The only thing Pierce needs to do to create a good shot for a teammate is get a pass away to Bradley, and he does. Bradley then swings to Bass, who swings to Green in the corner. This forces New York’s entire defense to re-arrange itself and causes a considerable amount of confusion.
Green seems to consider getting Wilcox the ball against Prigioni, but Wilcox seems to think that Jeff Green against Kenyon Martin is a solid enough matchup to back out of the lane and let Green do his thing. Much like the first play, against Villanueva, Green simply dribbles until Martin is on his heels and rises for a long two, which he hits.
Green and Pierce are a tough duo when they work together on the same side of the floor, as well. In this play, Green simply beats his man, and Pierce’s defender can’t recover in time to do anything about it.
Jeff Green post-up slam
Pierce inbounds the ball to Green, who has his back to the basket. Green turns, faces up and drives to the hoop. Anthony doesn’t really do much to stop him, and Shumpert shows help, but he’s between a rock and a hard place and Pierce moves out behind the 3-point line in the corner. This gives Green an easy kick-out option, so Shumpert gives up the easy slam.
Sometimes it’s even easier. Sometimes it’s simply the fact that JR Smith is your defender, and nobody is quite sure what he is doing.
Jeff Green blow-by dunk
When your defender has his back to you as you are receiving the pass, there’s a solid chance you’ll be able to score.
After realizing that they couldn’t stick Ray Felton on Pierce, the Knicks assigned Iman Shumpert to him for much of the game, pitting Anthony against Green, like you saw in the video above. But here, the Celtics run a pick-and-roll beyond the 3-point line and, once again, force the Knicks into a mismatch.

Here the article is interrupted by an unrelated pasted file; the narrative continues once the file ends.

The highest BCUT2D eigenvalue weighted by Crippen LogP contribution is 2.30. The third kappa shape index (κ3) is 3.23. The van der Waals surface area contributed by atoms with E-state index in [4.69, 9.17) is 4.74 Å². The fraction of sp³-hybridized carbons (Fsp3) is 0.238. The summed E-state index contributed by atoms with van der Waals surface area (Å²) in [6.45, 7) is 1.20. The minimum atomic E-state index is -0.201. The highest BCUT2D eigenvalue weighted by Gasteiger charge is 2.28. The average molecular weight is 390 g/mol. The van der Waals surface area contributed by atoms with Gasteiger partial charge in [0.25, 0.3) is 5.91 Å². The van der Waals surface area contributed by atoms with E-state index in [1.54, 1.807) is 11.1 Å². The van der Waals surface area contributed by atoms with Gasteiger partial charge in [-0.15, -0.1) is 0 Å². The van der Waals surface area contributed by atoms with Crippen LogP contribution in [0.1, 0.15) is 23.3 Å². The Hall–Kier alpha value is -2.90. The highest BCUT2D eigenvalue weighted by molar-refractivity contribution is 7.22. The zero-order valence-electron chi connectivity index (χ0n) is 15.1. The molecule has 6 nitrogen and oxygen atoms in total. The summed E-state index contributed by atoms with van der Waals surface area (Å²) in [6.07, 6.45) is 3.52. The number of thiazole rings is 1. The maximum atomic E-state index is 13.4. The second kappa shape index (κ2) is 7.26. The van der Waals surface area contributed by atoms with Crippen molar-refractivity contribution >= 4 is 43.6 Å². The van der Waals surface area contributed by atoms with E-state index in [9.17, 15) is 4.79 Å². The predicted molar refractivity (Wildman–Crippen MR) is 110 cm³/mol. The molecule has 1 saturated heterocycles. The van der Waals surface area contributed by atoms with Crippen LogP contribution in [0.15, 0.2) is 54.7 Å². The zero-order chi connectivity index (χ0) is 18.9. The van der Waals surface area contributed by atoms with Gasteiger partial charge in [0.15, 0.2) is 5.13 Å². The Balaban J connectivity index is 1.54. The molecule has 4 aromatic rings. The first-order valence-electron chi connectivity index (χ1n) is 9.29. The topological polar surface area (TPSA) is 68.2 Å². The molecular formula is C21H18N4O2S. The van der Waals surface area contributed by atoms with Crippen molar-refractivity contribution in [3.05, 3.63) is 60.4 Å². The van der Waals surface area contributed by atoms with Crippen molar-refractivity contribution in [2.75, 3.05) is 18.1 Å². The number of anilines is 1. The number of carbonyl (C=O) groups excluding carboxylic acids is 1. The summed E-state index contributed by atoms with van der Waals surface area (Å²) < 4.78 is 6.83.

Pierce clears out for Jeff Green iso
Initially, Boston seems to want to get Pierce the ball against Shumpert in the post, but Courtney Lee quickly looks that off and passes it back to Avery Bradley, who moves to his left around a screen from Green. Meanwhile, Pierce clears out along the baseline, leaving the right side of the floor wide open. Felton makes a mistake here (try to hide your shock) and goes over the screen 30 feet from the basket.
This means that Carmelo Anthony can either go back to Green and let Bradley drive to the basket, trusting his interior defenders, or he can switch onto Bradley and let Felton chase Green. He opts for the latter. Earlier, when Pierce was isolated against Felton, we knew the Knicks were in trouble because Pierce is stronger and craftier than Felton. Here, Felton is simply overmatched by Green’s length and athleticism. Green drives to the basket, and Felton hacks at him, allowing an and-one.
Pierce’s role in the play above seems trivial at first glance, but he was being guarded by arguably New York’s best perimeter defender, and by clearing out to the opposite corner, he took Shumpert out of the play, allowing Green the lane to the hoop.
In the next play, Pierce’s role is anything but trivial. It’s also the most basic way the Pierce/Green duo can interact.
Paul Pierce drive and kick for Jeff Green 3-pointer
This requires very little explanation, as it’s a kind of play we see over and over again in the NBA. Pierce acts as the point guard, driving to the basket and drawing Green’s defender, Tolliver, who tries to draw a charge. The charge isn’t called, and Green gets a wide-open 3-pointer, which he hits. This should come as no surprise: In the last six games, Green is shooting about 64% from 3-point range.
You get the idea. There are a ton of ways, both obvious and subtle, in which Pierce and Green have been complimenting each other offensively. We may not have seen much of Boston’s projected playoff starting lineup yet during the regular season, but we’ve gotten a good look at what two pieces of that puzzle might do together. And frankly, at least in the case of those two pieces, it looks pretty encouraging.